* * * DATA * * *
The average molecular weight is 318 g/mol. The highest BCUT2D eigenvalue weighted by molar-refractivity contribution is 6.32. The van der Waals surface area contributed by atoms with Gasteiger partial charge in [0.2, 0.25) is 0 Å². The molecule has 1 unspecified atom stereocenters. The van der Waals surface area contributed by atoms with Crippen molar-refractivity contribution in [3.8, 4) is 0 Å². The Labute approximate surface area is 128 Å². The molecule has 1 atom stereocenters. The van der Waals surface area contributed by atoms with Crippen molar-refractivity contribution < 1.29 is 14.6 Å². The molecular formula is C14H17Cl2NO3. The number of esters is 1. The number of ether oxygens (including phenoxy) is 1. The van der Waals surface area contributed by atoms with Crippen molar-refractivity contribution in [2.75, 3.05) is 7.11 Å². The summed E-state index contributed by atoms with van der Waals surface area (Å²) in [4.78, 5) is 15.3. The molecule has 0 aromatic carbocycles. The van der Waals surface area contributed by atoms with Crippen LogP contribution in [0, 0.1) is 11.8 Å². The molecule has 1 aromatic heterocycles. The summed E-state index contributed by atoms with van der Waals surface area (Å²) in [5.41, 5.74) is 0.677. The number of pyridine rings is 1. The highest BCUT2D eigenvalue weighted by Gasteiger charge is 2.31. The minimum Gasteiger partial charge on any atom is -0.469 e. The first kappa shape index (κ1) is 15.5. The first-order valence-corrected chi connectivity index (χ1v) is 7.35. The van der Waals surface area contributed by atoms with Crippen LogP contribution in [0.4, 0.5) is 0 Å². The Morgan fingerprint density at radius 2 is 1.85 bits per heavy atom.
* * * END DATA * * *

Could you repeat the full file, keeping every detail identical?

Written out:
The average molecular weight is 318 g/mol. The highest BCUT2D eigenvalue weighted by molar-refractivity contribution is 6.32. The van der Waals surface area contributed by atoms with Gasteiger partial charge in [0.2, 0.25) is 0 Å². The molecule has 1 unspecified atom stereocenters. The van der Waals surface area contributed by atoms with Crippen molar-refractivity contribution in [3.8, 4) is 0 Å². The Labute approximate surface area is 128 Å². The molecule has 1 atom stereocenters. The van der Waals surface area contributed by atoms with Crippen molar-refractivity contribution < 1.29 is 14.6 Å². The molecular formula is C14H17Cl2NO3. The number of esters is 1. The number of ether oxygens (including phenoxy) is 1. The van der Waals surface area contributed by atoms with Crippen molar-refractivity contribution in [2.75, 3.05) is 7.11 Å². The summed E-state index contributed by atoms with van der Waals surface area (Å²) in [4.78, 5) is 15.3. The molecule has 0 aromatic carbocycles. The van der Waals surface area contributed by atoms with Crippen LogP contribution in [0, 0.1) is 11.8 Å². The molecule has 1 aromatic heterocycles. The summed E-state index contributed by atoms with van der Waals surface area (Å²) in [5.41, 5.74) is 0.677. The number of pyridine rings is 1. The highest BCUT2D eigenvalue weighted by Gasteiger charge is 2.31. The minimum Gasteiger partial charge on any atom is -0.469 e. The first kappa shape index (κ1) is 15.5. The first-order valence-corrected chi connectivity index (χ1v) is 7.35. The van der Waals surface area contributed by atoms with Crippen LogP contribution in [0.4, 0.5) is 0 Å². The Morgan fingerprint density at radius 2 is 1.85 bits per heavy atom.